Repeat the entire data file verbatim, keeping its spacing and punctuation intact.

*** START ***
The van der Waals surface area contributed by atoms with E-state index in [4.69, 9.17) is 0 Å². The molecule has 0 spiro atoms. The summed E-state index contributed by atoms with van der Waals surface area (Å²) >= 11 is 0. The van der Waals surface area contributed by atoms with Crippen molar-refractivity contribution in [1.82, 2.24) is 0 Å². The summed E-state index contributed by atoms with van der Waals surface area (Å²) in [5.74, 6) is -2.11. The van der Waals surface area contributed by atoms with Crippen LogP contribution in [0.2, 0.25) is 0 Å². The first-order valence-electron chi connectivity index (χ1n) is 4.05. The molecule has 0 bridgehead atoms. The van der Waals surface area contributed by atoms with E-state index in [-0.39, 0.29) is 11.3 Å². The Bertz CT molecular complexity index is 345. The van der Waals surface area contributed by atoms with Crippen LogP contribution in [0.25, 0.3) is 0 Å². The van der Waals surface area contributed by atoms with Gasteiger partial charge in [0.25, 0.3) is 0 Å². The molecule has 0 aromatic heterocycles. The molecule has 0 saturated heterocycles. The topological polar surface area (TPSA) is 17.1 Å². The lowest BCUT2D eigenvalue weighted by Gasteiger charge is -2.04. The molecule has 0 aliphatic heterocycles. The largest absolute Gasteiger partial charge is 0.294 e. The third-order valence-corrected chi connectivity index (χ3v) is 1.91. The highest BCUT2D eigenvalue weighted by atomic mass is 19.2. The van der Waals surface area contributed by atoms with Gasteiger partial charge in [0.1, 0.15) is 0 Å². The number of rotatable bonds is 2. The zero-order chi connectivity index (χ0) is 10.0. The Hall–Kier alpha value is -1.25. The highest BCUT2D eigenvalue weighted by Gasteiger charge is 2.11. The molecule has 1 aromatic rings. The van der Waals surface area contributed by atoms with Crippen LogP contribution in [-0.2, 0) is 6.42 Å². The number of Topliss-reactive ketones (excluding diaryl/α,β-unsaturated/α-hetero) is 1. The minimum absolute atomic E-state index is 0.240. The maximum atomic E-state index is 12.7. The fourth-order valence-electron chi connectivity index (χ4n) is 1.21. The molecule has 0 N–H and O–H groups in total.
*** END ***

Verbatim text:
The van der Waals surface area contributed by atoms with E-state index in [4.69, 9.17) is 0 Å². The molecule has 0 spiro atoms. The summed E-state index contributed by atoms with van der Waals surface area (Å²) >= 11 is 0. The van der Waals surface area contributed by atoms with Crippen molar-refractivity contribution in [1.82, 2.24) is 0 Å². The summed E-state index contributed by atoms with van der Waals surface area (Å²) in [5.74, 6) is -2.11. The van der Waals surface area contributed by atoms with Crippen LogP contribution in [0.2, 0.25) is 0 Å². The first-order valence-electron chi connectivity index (χ1n) is 4.05. The molecule has 0 bridgehead atoms. The van der Waals surface area contributed by atoms with E-state index in [-0.39, 0.29) is 11.3 Å². The Bertz CT molecular complexity index is 345. The van der Waals surface area contributed by atoms with Crippen LogP contribution in [0.25, 0.3) is 0 Å². The van der Waals surface area contributed by atoms with Gasteiger partial charge in [0.25, 0.3) is 0 Å². The molecule has 0 aromatic heterocycles. The molecule has 0 saturated heterocycles. The topological polar surface area (TPSA) is 17.1 Å². The lowest BCUT2D eigenvalue weighted by Gasteiger charge is -2.04. The molecule has 0 aliphatic heterocycles. The largest absolute Gasteiger partial charge is 0.294 e. The third-order valence-corrected chi connectivity index (χ3v) is 1.91. The highest BCUT2D eigenvalue weighted by atomic mass is 19.2. The van der Waals surface area contributed by atoms with Gasteiger partial charge in [0.1, 0.15) is 0 Å². The number of rotatable bonds is 2. The zero-order chi connectivity index (χ0) is 10.0. The Hall–Kier alpha value is -1.25. The highest BCUT2D eigenvalue weighted by Gasteiger charge is 2.11. The molecule has 1 aromatic rings. The van der Waals surface area contributed by atoms with Crippen LogP contribution in [-0.2, 0) is 6.42 Å². The number of Topliss-reactive ketones (excluding diaryl/α,β-unsaturated/α-hetero) is 1. The minimum absolute atomic E-state index is 0.240. The maximum atomic E-state index is 12.7. The fourth-order valence-electron chi connectivity index (χ4n) is 1.21. The molecule has 0 N–H and O–H groups in total.